My only criticism of this one: I would have muted the background music when the ceremonial music is going on. Otherwise,
Sure, the background music/original sound in general is improvable. I love shooting and editing videos, but it’s really time-consuming, especially on a slower computer. Thanks for the feedback, Chris!
“Bucolic” might be a nicer description of the southwest coast. Alright, it’s a little bit boring too, but it really grew on me in this strange way. Something about the emptiness of the landscape really speaks to me. That’s not the sort of thing anyone is going to go see as a tourist… but I enjoy passing through and have had some luck capturing some interesting imagery there. Plus as someone who appreciates ruins, well… there’s plenty of those scattered around the southwest coast [/quote]
Thanks, Xeno! Don’t think we saw any ruins, but we didn’t look closely, but I guess there must be quite a few abandoned houses in the area.
Yes, there are many. Here’s one. Here’s another out on the alluvial plain just north of Nankunshen temple. Actually, the entire western coast is sinking into the sea due to land subsidence. All those aquaculture ponds require a lot of water… and people have been pumping so much groundwater out of the ground that the land has slumped and flooded in many parts, especially right next to the sea (which is featured in Beyond Beauty: Taiwan From Above). Anyway, don’t mean to get off topic here…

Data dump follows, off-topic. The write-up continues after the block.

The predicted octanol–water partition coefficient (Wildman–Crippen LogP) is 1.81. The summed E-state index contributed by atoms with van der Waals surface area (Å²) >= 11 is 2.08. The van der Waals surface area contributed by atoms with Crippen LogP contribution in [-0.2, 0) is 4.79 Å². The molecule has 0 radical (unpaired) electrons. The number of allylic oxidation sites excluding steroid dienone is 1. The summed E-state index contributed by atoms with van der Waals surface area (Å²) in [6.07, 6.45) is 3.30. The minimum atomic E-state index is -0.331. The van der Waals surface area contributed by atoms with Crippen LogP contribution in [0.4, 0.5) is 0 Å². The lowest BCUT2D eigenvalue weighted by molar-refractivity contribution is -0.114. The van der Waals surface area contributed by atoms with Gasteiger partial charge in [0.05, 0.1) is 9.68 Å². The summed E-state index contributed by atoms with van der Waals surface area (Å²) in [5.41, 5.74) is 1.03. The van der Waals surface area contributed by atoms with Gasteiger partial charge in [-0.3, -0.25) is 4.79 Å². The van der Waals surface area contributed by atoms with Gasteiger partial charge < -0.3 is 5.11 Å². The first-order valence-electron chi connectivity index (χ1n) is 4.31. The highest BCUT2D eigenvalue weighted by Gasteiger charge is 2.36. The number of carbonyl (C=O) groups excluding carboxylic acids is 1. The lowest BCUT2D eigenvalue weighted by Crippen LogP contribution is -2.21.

Leisure farm in Neihu. Passed this farm many times, finally got in there to have a look. Farmer was very friendly. Would have loved to pick some fresh strawberries, but was not the season.
Earlier this month we made a trip to Nantou in central Taiwan. Here’s a video of our first stop, Jiji. A bit of a strange place, we found lot of the stuff around the railway station tacky and cheap, probably catering to local tourists. The 4-person bikes are not really in good shape and you have to be careful not to hurt yourself. Not the best way to move about, really, but we had fun nevertheless. The beef noodles were OK, not much different from Taipei’s beef noodles, though. The Green Tunnel is nice, but if you come from Europe, you won’t even notice that there is a “green tunnel” when driving on that road.